China has been enlarging its university enrollment on a successive basis since 1999 with 2.12 million (including 800,000 women graduates) students graduating this year. However, prospects for young women graduates have not improved in proportion to the increase in their number and sex discrimination continues to be found everywhere in the job market.
Despite the sharp increase in graduates, there is no significant accompanying growth of need in human resources in China. By June 2001, 95 percent of the year’s post graduate students, 80 percent of undergraduates and 40 percent of graduates from 2-3 year vocational schools had found their first jobs. If the story that only 80 percent of graduates on average can secure a job upon graduation occurs again this year, about 630,000 graduates will face the grim reality of unemployment by July.
More than 400 companies offered 12,000 or so vacancies at two job fairs held in Beijing, attended by nearly 50,000 graduates last November. The ratio between jobs supplied and jobs sought was 1:5.
The ratio of young women college students has continued to rise as university enrolment has enlarged. The figure has increased from 39.75 percent to 41.07 percent in 2000, attaining 42.14 percent in 2001. However, graduate career prospects for young women have not been improving in proportion to their number increase.
A poll recently conducted by the Women’s Federation of the eastern coastal province of Jiangsu shows that 80 percent of those polled said that they had encountered sex discrimination in job seeking and 34.3 percent complained of repeated job refusals. Many pointed out that they had frequently witnessed unfair recruitment terms such as “male graduates only” or “male students enjoy priority in case of equal competence.” Some foreign invested companies disregard women employees’ interests and their labor contracts even include such harsh terms as “no birth for five years”. Facing high possibility of unemployment, many female graduates submit to these terms and sign contracts anyway.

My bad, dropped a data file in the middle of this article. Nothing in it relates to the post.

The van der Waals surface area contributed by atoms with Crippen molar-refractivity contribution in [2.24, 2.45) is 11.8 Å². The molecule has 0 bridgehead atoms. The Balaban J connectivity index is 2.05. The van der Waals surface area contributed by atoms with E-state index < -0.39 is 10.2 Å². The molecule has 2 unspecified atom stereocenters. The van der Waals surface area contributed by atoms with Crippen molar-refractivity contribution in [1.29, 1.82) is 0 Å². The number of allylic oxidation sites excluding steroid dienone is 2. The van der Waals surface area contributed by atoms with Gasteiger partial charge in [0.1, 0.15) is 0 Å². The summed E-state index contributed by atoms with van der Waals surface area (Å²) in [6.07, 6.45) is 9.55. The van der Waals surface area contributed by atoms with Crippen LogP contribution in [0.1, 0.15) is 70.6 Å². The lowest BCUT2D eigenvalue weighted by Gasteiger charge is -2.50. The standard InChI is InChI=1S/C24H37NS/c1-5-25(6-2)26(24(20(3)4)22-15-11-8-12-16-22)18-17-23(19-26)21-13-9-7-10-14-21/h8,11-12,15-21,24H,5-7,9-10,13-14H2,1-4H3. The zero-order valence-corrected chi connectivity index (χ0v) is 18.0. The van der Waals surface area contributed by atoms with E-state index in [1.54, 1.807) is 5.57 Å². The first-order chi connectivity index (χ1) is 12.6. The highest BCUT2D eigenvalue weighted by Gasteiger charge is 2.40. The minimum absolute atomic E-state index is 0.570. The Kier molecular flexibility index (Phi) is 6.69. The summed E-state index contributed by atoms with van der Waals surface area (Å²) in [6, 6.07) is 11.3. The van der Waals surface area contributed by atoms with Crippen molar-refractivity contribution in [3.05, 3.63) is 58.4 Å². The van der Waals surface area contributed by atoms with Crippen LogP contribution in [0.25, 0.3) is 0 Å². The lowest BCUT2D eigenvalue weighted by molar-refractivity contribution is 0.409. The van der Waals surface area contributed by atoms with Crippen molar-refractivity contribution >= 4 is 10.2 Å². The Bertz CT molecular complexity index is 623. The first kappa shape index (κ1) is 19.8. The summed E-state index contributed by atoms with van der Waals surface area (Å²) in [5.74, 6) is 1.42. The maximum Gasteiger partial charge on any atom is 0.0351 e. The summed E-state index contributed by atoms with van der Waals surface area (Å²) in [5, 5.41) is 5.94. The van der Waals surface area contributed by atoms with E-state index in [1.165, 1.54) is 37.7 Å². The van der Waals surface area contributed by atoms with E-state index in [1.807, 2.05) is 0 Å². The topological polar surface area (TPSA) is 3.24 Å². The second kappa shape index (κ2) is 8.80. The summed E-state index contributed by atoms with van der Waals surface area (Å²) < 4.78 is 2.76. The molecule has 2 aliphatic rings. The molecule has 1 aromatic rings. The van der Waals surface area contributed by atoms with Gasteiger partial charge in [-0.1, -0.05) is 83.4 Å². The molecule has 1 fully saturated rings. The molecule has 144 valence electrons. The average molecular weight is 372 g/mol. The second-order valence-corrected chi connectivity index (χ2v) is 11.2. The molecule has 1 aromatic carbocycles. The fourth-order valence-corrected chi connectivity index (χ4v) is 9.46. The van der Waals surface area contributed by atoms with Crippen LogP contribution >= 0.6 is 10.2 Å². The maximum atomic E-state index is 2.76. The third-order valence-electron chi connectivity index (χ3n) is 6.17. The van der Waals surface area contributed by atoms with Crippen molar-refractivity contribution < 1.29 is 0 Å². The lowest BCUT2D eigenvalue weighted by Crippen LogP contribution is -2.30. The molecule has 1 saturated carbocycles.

Statistics from the Student Affairs Office under the Education Department of northeast China’s Heilongjiang Province show that the province’s employment rates for women college graduates are commonly lower than those of male graduates. The province has almost 70,000 college graduates and 2-3 year vocational school graduates. Employment rates for the 11,402 male undergraduates and 9,896 female ones were 83.29 percent and 80.08 percent, respectively. Similar figures were 53 percent and 46.24 percent for the year’s 6.714 male vocational school graduates and 7,213 female ones, respectively. Overall employment rate for male graduates is nine percent higher than that of their female counterparts.
Another poll conducted by the Fujian Women’s Development Research Center affiliated with the Xiamen-based Xiamen University shows that more than two thirds of the 1,068 graduates of 1998 thought that sex discrimination against female students existed in the employment market and 87.8 percent of the women polled agreed with the idea. The poll also revealed that male students in general have 14 percent more job opportunities than their female counterparts.
Another result of the poll showed that employment qualities were not equal for both sexes. Eight point three percent of females polled ascribed the gap between the jobs they found and their career ideals to sex discrimination.
In addition, the expected salary index for male graduates was 11 percent above that of their female counterparts. According to the poll, 78.8 percent of the females polled -- 11.3 percent higher than the percentage among the males polled -- got contracted salaries below 3,000 yuan (US$362.88); and 64.8 percent -- 14 percent higher than the percentage among males polled -- got contracted salaries below 2,000 yuan (US$241.92).
The Research Institute for Population and Development under the Tianjin-based Nankai University has found in its investigations that more than half of the employers, including some government departments, public institutions and state-owned enterprises, claim the condition of “male only” in their recruitment for graduates and postgraduate applicants. Their claim results in young women students being excluded from the opportunity to participate in competition.
(China.org.cn by Chen Chao, April 22, 2003)